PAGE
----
London Demographics Favour The Micro-Apartment Sector

February 4, 2019

With the average London tenant getting younger and spending more income on rent, micro-apartments are becoming an attractive alternative for both developers and buyers.

People renting a home in London are younger than ever and spending nearly a third of their income on rent. This is at a time when rents are on the rise, according to a new study from the Centre for London.

The average proportion of income spent on rent increased to 31.5% in the last quarter of 2018, the highest share seen in the last four years according to a new study from the Centre for London. Today, the average age of a tenant has decreased from 34 years in 2015 to 32 years. Whilst London tenants are getting younger and now spending nearly a third of their income on rent, the average rent in the capital has increased to just over £1,500 per month. This change is partly due to the 18% decrease in sales in the year to October 2018.

Delivery Of New Housing Falls Well Short of London Plan

With the number of first-time buyers at its highest since 2015, as well as the rental demographic changes discussed above, this calls for more affordable properties. However, there are worrying trends observed in the market, with new building down 7% in July to September 2018. With the delivery of new housing falling to 32,000, it represents less than half the desired level outlined in the new London Plan.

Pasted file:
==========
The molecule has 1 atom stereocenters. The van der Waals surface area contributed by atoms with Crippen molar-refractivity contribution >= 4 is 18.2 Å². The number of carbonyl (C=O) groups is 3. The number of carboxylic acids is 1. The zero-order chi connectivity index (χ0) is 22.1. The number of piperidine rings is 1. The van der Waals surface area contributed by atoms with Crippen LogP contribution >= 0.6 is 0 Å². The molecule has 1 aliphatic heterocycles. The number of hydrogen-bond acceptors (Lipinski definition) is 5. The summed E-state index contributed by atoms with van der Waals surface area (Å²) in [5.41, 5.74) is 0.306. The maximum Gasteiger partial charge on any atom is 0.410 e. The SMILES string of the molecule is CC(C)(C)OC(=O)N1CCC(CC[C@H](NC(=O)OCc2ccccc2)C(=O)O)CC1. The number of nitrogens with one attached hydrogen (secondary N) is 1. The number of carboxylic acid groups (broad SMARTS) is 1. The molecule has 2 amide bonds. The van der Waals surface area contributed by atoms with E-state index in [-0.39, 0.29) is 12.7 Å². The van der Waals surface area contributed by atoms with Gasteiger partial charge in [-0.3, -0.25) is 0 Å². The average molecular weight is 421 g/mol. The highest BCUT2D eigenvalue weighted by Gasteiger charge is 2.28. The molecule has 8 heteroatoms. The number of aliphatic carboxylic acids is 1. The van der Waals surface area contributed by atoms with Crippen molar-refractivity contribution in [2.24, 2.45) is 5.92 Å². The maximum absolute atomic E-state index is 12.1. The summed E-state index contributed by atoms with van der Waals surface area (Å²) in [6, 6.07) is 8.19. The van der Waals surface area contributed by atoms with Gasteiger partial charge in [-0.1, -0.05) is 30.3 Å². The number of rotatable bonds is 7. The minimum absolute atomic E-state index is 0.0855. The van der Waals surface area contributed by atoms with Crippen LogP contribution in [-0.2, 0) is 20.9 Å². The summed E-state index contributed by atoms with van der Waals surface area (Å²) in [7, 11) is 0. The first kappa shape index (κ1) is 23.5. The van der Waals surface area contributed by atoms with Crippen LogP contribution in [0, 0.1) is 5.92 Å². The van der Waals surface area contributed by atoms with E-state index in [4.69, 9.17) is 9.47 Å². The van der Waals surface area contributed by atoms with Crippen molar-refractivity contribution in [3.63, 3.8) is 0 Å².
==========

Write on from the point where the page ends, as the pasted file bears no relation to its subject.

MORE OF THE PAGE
The analysis also found that a lack of confidence in the market is affecting the delivery of new housing. New build starts were down 7% in July to September 2018 compared with the previous year. Similarly, there has been a fall in the number of planning approvals by as much as 30% in the third quarter of 2018 for major schemes. Comparable trends are being observed among minor schemes.

Investors Should View Micro-Apartment Sector With Fresh Eyes

The suppressed supply levels may spur local authorities to incentivise the private sector to deliver additional dwellings in the future. This opens up a new opportunity for the micro-apartment sector. With players on the scene like Pocket Living (who specialise in the delivery of affordable studios and one-bedroom flats in London) some Londoners will overlook the existing Brexit uncertainty and the peak in the capital’s average asking rents. Such properties are also good news for first-time buyers. The micro-flat sector enables them to acquire reasonably priced alternatives in some of London’s most rapidly growing and bustling areas. It’s the ideal time for Developers and investors to reconsider their approach to affordable housing and investigate the opportunities presented by this sector.

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